One photograph — a lifetime of memories

Photographs do more than record a static instant in life, they can also record a lifetime of memories and preserve them for future generations. What might be to one person nothing more than a picture of a simple object, can to another person hold a deep and emotional meaning spanning an entire lifetime.

The other day, out of simple curiosity, I entered into a Google search the name of the man who was my father’s boss in Havana, Cuba, back in 1958. I was surprised when within a couple of clicks, I came across this gem of a photograph.

vela

The yacht pictured above is the “Vela,” which my father captained for many years. The photograph of this 45-foot sport fisherman, which was owned by a prominent and successful attorney in Havana, was apparently taken in 1952. My late father and the Vela participated in countless fishing tournaments in Cuba and the Caribbean, and we have many photographs of him posing on a dock somewhere with marlins, sailfish, dolphins and practically anything else they managed to catch.

As the captain of a yacht owned by a well-connected attorney, my father got the chance to meet famous and powerful people in Cuba. He even met Ernest Hemingway on several occasions, though the only lasting impression the famous American author made on him was the fact that he was a nasty and obnoxious drunk.

My father did not always hobnob with the rich and famous; he was actually raised in a poor village in the province of Pinar del Rio. During the first half of the 20th century in Cuba, however, nearly everyone had the opportunity to achieve prosperity and better themselves. My father was the perfect example after he went from being a barefoot and shirtless boy during the depression era, fishing with his older brother to help feed his family, to being able to provide a modest home and comfortable life to his own family in Havana while doing what he loved the most–working on the sea. Our family was not rich by any stretch of the imagination, we were just a middle class family, and that is all my father really wanted.

To me this photograph of the Vela tells more than just the story of how the rich and famous enjoyed themselves in Havana before its destruction in 1959. To me this picture tells the story of a young boy who grew up in utter poverty and was given an opportunity to experience a better life and ensure his children would never feel the pangs of hunger. This picture not only speaks of fishing tournaments and regattas with the glitterati of Cuba, it also speaks about the opportunities that existed on the island that were available for anyone who wanted to better themselves.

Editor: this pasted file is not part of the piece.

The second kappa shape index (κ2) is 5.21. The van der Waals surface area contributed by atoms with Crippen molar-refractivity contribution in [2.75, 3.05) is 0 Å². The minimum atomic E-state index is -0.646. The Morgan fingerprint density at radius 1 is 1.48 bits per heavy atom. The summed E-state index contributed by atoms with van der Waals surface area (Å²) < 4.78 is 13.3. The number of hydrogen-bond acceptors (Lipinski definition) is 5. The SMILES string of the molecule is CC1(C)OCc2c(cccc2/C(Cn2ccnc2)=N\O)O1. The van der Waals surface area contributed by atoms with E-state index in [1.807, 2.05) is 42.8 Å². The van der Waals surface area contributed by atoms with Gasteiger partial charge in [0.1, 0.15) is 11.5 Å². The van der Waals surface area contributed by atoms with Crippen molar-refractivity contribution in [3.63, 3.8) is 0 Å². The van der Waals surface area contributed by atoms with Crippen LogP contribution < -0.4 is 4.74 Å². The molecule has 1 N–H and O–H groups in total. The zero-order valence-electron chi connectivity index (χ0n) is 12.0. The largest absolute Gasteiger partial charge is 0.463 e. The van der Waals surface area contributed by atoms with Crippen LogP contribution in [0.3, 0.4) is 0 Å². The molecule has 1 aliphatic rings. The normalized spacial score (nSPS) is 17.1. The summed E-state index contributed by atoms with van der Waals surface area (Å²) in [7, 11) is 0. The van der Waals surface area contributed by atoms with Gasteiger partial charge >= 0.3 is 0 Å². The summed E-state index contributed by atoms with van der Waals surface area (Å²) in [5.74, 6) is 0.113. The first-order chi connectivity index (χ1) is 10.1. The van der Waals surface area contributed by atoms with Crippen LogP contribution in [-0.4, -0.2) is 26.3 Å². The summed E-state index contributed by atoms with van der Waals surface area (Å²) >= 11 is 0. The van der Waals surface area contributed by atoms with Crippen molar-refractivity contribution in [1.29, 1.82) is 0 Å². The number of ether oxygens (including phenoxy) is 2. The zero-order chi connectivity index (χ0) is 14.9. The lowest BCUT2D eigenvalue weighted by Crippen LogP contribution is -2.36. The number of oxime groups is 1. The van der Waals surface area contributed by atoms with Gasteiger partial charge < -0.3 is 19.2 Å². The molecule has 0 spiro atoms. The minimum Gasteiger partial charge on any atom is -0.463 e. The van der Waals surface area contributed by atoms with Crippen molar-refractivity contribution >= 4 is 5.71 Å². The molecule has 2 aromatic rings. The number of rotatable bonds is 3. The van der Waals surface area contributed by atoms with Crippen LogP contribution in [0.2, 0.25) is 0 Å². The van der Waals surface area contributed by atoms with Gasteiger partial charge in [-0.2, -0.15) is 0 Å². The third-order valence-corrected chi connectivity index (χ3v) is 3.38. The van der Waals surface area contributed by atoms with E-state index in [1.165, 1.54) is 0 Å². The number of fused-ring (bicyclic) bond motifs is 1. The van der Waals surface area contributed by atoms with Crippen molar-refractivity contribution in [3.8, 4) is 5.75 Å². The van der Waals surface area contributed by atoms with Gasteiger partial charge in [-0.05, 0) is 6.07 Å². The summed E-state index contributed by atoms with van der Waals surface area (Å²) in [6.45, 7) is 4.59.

I imagine that all that remains of the Vela is its memory and a few photographs. And it is a fact that as every year passes, there are fewer persons left alive to remember what Cuba was like when it was free. But as long as these photographs continue to be preserved, and the memories they represent continue to be passed to the next generation–as my father passed them to me and I pass them to my children–they will never be forgotten.

7 thoughts on “One photograph — a lifetime of memories”

  1. Nice picture and beautifully written. This is the history lesson I find myself constantly repeating when so many people – both in Cuba and outside – repeat the “mesa redonda” line that all old-school exiles are the uber rich that first left when castro took over. That is so far from reality!!! Like if there was no middle class in Cuba prior to 1959!!!

    BTW, was the photo taken in the bahia del golfito (playa El Cachon), in Cojimar? The sight and the white building in the brackground look awfully familiar from my view on the other side, in Alamar…

  2. I’m not sure where that picture was taken, Cubanita. According to the site I found the picture on, it may have been Miramar since the festivities for the regatta it was reporting on started at the Miramar Yacht Club.

  3. Fantastic find, Alberto!

    I have cousins that have worked in the yachting business for decades in Miami and Ft. Lauderdale. In addition to maintaining and refinishing yachts they have also been “First Mates” on celeb yachts, such as Evel Knievel and Anthony Quinn. Ah! The stories they tell! Most recently the ‘drug pirates’ out on the waters.

  4. Alberto –

    Ask him if he’s ever known a Dennis or Adrian Szugye (Hunkie name for sure). I haven’t seen/heard from my cousin Dennis in well over 30 years. (Honestly wouldn’t know him if I passed him on the streets)

    But Adrian stays in touch. Most recently last year he was hired to work for a Sheik for a year in the UAE to oversee the conversion to “yachts” of military ships the sheik had purchased to present them as ‘model’ yachts for the Sheik to start that as a business … but quit and came home after a couple months when the sheik was stiffing him and the crew of pay.

  5. Do you think, or have you thought, that at the time the photo was taken your father may have been onboard? It could be almost like looking at him through a window in time. Stirring. . .

  6. OldSarg:

    That is possible, but the photo is too far away and too grainy to really see any faces on board. My father passed away several years ago and since I just found this photo, I never got a chance to show it to him and get the details.

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